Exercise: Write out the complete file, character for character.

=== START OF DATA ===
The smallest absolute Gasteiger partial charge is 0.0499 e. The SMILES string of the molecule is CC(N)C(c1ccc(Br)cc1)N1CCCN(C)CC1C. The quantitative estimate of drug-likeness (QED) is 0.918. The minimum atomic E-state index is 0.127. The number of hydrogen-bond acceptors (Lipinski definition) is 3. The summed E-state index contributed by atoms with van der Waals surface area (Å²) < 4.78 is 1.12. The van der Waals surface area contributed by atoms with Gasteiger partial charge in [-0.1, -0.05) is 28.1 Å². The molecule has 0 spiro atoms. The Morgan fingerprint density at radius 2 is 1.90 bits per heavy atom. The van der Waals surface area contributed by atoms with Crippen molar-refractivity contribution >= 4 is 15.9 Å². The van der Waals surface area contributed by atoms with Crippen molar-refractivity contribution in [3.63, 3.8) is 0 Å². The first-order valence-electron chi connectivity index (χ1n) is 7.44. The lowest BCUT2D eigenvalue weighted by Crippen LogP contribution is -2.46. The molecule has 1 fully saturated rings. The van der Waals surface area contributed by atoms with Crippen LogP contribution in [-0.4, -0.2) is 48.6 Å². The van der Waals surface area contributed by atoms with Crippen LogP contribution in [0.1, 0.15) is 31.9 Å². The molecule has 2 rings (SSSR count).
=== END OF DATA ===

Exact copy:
The smallest absolute Gasteiger partial charge is 0.0499 e. The SMILES string of the molecule is CC(N)C(c1ccc(Br)cc1)N1CCCN(C)CC1C. The quantitative estimate of drug-likeness (QED) is 0.918. The minimum atomic E-state index is 0.127. The number of hydrogen-bond acceptors (Lipinski definition) is 3. The summed E-state index contributed by atoms with van der Waals surface area (Å²) < 4.78 is 1.12. The van der Waals surface area contributed by atoms with Gasteiger partial charge in [-0.1, -0.05) is 28.1 Å². The molecule has 0 spiro atoms. The Morgan fingerprint density at radius 2 is 1.90 bits per heavy atom. The van der Waals surface area contributed by atoms with Crippen molar-refractivity contribution >= 4 is 15.9 Å². The van der Waals surface area contributed by atoms with Crippen molar-refractivity contribution in [3.63, 3.8) is 0 Å². The first-order valence-electron chi connectivity index (χ1n) is 7.44. The lowest BCUT2D eigenvalue weighted by Crippen LogP contribution is -2.46. The molecule has 1 fully saturated rings. The van der Waals surface area contributed by atoms with Crippen LogP contribution in [-0.4, -0.2) is 48.6 Å². The van der Waals surface area contributed by atoms with Crippen LogP contribution in [0.1, 0.15) is 31.9 Å². The molecule has 2 rings (SSSR count).